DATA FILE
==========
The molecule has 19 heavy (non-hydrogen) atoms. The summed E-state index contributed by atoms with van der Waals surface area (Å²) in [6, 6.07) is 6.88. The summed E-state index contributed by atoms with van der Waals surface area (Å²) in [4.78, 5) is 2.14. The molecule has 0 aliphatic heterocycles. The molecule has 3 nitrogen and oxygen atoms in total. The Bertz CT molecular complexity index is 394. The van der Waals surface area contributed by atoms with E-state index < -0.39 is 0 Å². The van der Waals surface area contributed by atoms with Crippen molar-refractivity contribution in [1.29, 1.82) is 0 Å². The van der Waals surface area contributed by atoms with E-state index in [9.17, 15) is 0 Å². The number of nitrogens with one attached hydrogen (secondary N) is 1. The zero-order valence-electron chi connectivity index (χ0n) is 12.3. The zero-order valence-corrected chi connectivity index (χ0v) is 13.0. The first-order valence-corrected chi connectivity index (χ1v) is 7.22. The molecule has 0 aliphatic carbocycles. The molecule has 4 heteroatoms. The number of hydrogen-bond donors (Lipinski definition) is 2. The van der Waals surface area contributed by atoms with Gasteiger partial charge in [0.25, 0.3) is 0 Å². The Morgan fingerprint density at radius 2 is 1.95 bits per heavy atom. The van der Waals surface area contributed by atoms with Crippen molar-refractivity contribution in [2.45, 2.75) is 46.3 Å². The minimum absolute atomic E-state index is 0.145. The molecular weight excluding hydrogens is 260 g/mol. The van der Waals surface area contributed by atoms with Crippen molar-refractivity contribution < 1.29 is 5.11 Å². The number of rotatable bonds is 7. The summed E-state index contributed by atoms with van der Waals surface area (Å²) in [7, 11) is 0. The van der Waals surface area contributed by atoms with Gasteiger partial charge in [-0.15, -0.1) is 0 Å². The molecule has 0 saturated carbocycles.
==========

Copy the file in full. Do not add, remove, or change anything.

The molecule has 19 heavy (non-hydrogen) atoms. The summed E-state index contributed by atoms with van der Waals surface area (Å²) in [6, 6.07) is 6.88. The summed E-state index contributed by atoms with van der Waals surface area (Å²) in [4.78, 5) is 2.14. The molecule has 0 aliphatic heterocycles. The molecule has 3 nitrogen and oxygen atoms in total. The Bertz CT molecular complexity index is 394. The van der Waals surface area contributed by atoms with E-state index < -0.39 is 0 Å². The van der Waals surface area contributed by atoms with Crippen molar-refractivity contribution in [1.29, 1.82) is 0 Å². The van der Waals surface area contributed by atoms with E-state index in [9.17, 15) is 0 Å². The number of nitrogens with one attached hydrogen (secondary N) is 1. The zero-order valence-electron chi connectivity index (χ0n) is 12.3. The zero-order valence-corrected chi connectivity index (χ0v) is 13.0. The first-order valence-corrected chi connectivity index (χ1v) is 7.22. The molecule has 0 aliphatic carbocycles. The molecule has 4 heteroatoms. The number of hydrogen-bond donors (Lipinski definition) is 2. The van der Waals surface area contributed by atoms with Gasteiger partial charge in [0.25, 0.3) is 0 Å². The Morgan fingerprint density at radius 2 is 1.95 bits per heavy atom. The van der Waals surface area contributed by atoms with Crippen molar-refractivity contribution in [2.45, 2.75) is 46.3 Å². The minimum absolute atomic E-state index is 0.145. The molecular weight excluding hydrogens is 260 g/mol. The van der Waals surface area contributed by atoms with Crippen molar-refractivity contribution < 1.29 is 5.11 Å². The number of rotatable bonds is 7. The summed E-state index contributed by atoms with van der Waals surface area (Å²) in [7, 11) is 0. The van der Waals surface area contributed by atoms with Gasteiger partial charge in [-0.15, -0.1) is 0 Å². The molecule has 0 saturated carbocycles.